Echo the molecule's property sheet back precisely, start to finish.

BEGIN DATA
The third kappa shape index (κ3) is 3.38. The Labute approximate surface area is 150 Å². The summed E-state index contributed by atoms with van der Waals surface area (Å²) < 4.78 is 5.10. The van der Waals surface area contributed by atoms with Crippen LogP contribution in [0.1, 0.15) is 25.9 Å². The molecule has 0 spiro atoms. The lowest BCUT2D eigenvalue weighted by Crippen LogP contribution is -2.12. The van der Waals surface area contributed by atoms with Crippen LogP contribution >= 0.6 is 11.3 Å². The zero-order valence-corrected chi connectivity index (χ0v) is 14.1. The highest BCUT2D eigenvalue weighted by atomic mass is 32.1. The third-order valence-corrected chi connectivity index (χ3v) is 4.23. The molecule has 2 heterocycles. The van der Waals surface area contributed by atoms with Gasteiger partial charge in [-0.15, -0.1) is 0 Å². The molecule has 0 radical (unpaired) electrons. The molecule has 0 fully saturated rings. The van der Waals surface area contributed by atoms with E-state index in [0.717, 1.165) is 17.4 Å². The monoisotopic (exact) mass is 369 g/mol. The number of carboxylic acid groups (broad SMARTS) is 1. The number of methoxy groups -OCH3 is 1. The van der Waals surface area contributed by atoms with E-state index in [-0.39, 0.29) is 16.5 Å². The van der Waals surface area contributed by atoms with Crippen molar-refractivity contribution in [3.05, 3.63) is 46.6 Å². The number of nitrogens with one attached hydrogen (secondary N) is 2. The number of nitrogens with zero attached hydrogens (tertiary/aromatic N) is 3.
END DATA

The third kappa shape index (κ3) is 3.38. The Labute approximate surface area is 150 Å². The summed E-state index contributed by atoms with van der Waals surface area (Å²) < 4.78 is 5.10. The van der Waals surface area contributed by atoms with Crippen LogP contribution in [0.1, 0.15) is 25.9 Å². The molecule has 0 spiro atoms. The lowest BCUT2D eigenvalue weighted by Crippen LogP contribution is -2.12. The van der Waals surface area contributed by atoms with Crippen LogP contribution >= 0.6 is 11.3 Å². The zero-order valence-corrected chi connectivity index (χ0v) is 14.1. The highest BCUT2D eigenvalue weighted by atomic mass is 32.1. The third-order valence-corrected chi connectivity index (χ3v) is 4.23. The molecule has 2 heterocycles. The van der Waals surface area contributed by atoms with Gasteiger partial charge in [-0.15, -0.1) is 0 Å². The molecule has 0 radical (unpaired) electrons. The molecule has 0 fully saturated rings. The van der Waals surface area contributed by atoms with E-state index in [0.717, 1.165) is 17.4 Å². The monoisotopic (exact) mass is 369 g/mol. The number of carboxylic acid groups (broad SMARTS) is 1. The number of methoxy groups -OCH3 is 1. The van der Waals surface area contributed by atoms with E-state index in [-0.39, 0.29) is 16.5 Å². The van der Waals surface area contributed by atoms with Crippen molar-refractivity contribution in [3.05, 3.63) is 46.6 Å². The number of nitrogens with one attached hydrogen (secondary N) is 2. The number of nitrogens with zero attached hydrogens (tertiary/aromatic N) is 3.